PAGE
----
COLONIA DIGNIDAD: CASE OF U.S. CITIZEN MISSING IN CHILE HAS STALLED
(Jan. 30, 2008) At a Tuesday press conference, Olga Weisfeiler expressed frustration over the lack of new information concerning the disappearance of her brother, Boris Weisfeiler. In the presence of newly arrived U.S. Ambassador Paul Simons, Olga said authorities have not done enough to investigate the case’s most important leads.
At a Tuesday press conference, Olga Weisfeiler expressed frustration over the lack of new information concerning the disappearance of her brother, Boris Weisfeiler. In the presence of newly arrived U.S. Ambassador Paul Simons, Olga said authorities have not done enough to investigate the case’s most important leads.
“Much time has past and, nevertheless, the three most important leads — the role of Chile’s military in Boris’ disappearance, the role of Colonia Dignidad, and Máximo Pacheco’s relationship with the informant ‘Daniel’ have not been investigated in depth,” Olga told reporters.
Boris Weisfeiler, a naturalized U.S. citizen originally from Russia, was a math professor at Pennsylvania State University. He disappeared under suspicious circumstances in 1985 while hiking in the south of Chile.
“He wanted to enjoy your country (Chile),” Olga said on Tuesday. “He was not interested in politics at all.”
The government of former dictator Augusto Pinochet maintained that Weisfeiler had simply drowned while hiking near Region VIII’s Ñuble River. Still, Olga refused to believe these claims.
Then, in 1987, a Chilean military informant known only as “Daniel” appeared and told U.S. embassy officials that he was a member of a patrol that arrested a foreign hiker two years earlier and concluded he was a Russian spy. According to the informant, Boris was alive and being held in Colonia Dignidad, a secretive colony founded by a known pedophile and former member of Nazi Germany’s air force Paul Schaefer.
Besides ruling his followers with an iron fist, Schafer turned the colony into a torture center used by Pinochet’s secret police force during the 17-year dictatorship. It was not until Chile’s return to democracy in the 1990s that the charitable tax status of his organization was revoked and Schaefer prosecuted for crimes committed in Chile.
Meanwhile, between 1987 and 1997, “Daniel” met with Chilean and American officials on at least eight occasions, all of which have been documented by articles declassified by the U.S. government in 2000. Four of the meetings occurred in the office of Santiago lawyer Máximo Pacheco, during which time “Daniel” said that his life had been threatened.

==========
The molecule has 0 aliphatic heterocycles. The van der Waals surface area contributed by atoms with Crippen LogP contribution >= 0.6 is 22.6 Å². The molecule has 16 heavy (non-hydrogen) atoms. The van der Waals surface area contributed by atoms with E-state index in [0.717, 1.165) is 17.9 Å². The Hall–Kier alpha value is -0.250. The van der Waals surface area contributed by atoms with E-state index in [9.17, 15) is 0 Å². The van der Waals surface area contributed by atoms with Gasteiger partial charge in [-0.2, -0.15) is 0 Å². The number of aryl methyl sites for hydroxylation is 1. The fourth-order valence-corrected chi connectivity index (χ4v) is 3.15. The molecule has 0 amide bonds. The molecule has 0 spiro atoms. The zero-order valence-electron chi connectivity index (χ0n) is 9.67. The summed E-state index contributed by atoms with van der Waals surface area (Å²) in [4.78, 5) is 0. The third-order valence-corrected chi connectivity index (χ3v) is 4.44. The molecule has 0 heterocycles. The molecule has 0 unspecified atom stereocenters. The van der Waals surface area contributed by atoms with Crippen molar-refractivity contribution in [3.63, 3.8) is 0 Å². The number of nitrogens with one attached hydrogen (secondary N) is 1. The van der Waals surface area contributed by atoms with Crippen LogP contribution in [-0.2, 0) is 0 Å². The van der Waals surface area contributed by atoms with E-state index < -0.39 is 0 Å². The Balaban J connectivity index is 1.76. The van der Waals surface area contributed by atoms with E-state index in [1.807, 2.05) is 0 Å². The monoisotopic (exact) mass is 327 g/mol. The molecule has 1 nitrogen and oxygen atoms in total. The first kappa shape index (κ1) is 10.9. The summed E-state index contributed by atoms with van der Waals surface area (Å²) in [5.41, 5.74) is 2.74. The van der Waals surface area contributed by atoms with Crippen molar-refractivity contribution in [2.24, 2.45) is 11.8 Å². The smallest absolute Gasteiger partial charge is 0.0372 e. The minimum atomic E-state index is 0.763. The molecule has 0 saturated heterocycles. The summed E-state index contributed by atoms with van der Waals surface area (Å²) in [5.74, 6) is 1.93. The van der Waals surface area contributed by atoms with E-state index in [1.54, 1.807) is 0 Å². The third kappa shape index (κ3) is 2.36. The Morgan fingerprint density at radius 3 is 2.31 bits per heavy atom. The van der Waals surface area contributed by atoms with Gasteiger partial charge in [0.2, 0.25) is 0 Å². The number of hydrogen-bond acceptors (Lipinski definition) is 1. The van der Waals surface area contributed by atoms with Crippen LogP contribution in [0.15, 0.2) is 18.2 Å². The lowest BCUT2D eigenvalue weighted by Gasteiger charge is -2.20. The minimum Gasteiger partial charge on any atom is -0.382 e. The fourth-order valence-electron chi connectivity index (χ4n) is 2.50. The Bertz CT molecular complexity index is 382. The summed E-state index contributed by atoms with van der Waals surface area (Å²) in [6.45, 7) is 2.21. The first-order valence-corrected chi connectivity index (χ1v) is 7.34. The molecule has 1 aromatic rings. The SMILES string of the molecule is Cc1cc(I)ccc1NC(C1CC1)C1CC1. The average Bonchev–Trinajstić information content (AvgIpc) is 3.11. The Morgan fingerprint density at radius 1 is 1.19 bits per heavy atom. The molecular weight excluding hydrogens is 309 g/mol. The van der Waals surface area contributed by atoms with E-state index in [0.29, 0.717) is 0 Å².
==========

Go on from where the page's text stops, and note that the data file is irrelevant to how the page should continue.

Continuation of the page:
Another meeting occurred with the former U.S. Consul Larry Huffman and Vice Consul Phillip Antweiler. “Daniel’s” final meeting occurred in 1997 with José Viera-Gallo, who was a senator at the time, but now serves as Chile’s Secretary General to President Michelle Bachelet. The meeting was facilitated by radio talk host Ricardo Israel, who arranged for the two to meet.
Encouraged by the declassifiaction of US government documents, Olga first came to Chile in 2000. In subsequent trips, she met with dozens of officials, including U.S. ambassadors, judges, and Michelle Bachelet, who was serving as Chile’s Defense Minister at the time. Olga would meet with Bachelet again in 2006 after she had assumed the presidency.
Olga also visited the Colonia Dignidad, located near the Region VII town of Parral, both in 2004 and 2007, but said she left the colony unsatisfied.
In spite progress at the start of the decade, Olga said Tuesday that Judge Jorge Zepeda, who is currently in charge of the case, “has not responded to offers of help from the United States embassy, which includes the cooperation of the F.B.I.” Olga adds that many of the U.S. documents have still not been translated into Spanish, and that Zepeda has refused grant the Weisfeiler family lawyer, Hernán Fernández, access to documents prepared by the police’s investigations unit.
“He is not accepting any help from anybody,” she said.
Additionally, Olga lamented that Chile’s Armed Forces have remained largely silent about their involvement in Boris’ disappearance.
“No, there is nothing at all. No new developments…it seems like everyone who has any connection to my brother here is gone,” Olga said.
When questioned by the Santiago Times about what the U.S. Embassy has done to pressure the Chilean army, Ambassador Simons said embassy officials “have arranged a set of meetings between army officials and Ms. Weisfeiler.” Simons would not comment on whether or not he believes that there is a “pact of silence” among Chilean army officials.
“I have waited enough. I have waited for news in this investigation. I have waited for better times, while other human rights cases have been solved… I am extremely disappointed that we have not made more progress when we have had so many opportunities to do so,” Olga said.
“I believe sometimes that this case will be solved. I do not know when. I do not know how,” she told the Santiago Times. “But, health permitting, I will continue to come. I will do so as much as I can…I need to find out about what happened to my brother. I need to find the truth to the case. I need to know. It needs to be done. I have no choice.”
The Santiago Times maintains an in-depth archive of the Boris Weisfeiler case, and Olga maintains a website dedicated to her mission for truth at http://boris.weisfeiler.com.
By Matt Malinowski and Alicia Word (editorATsantiagotimes.cl)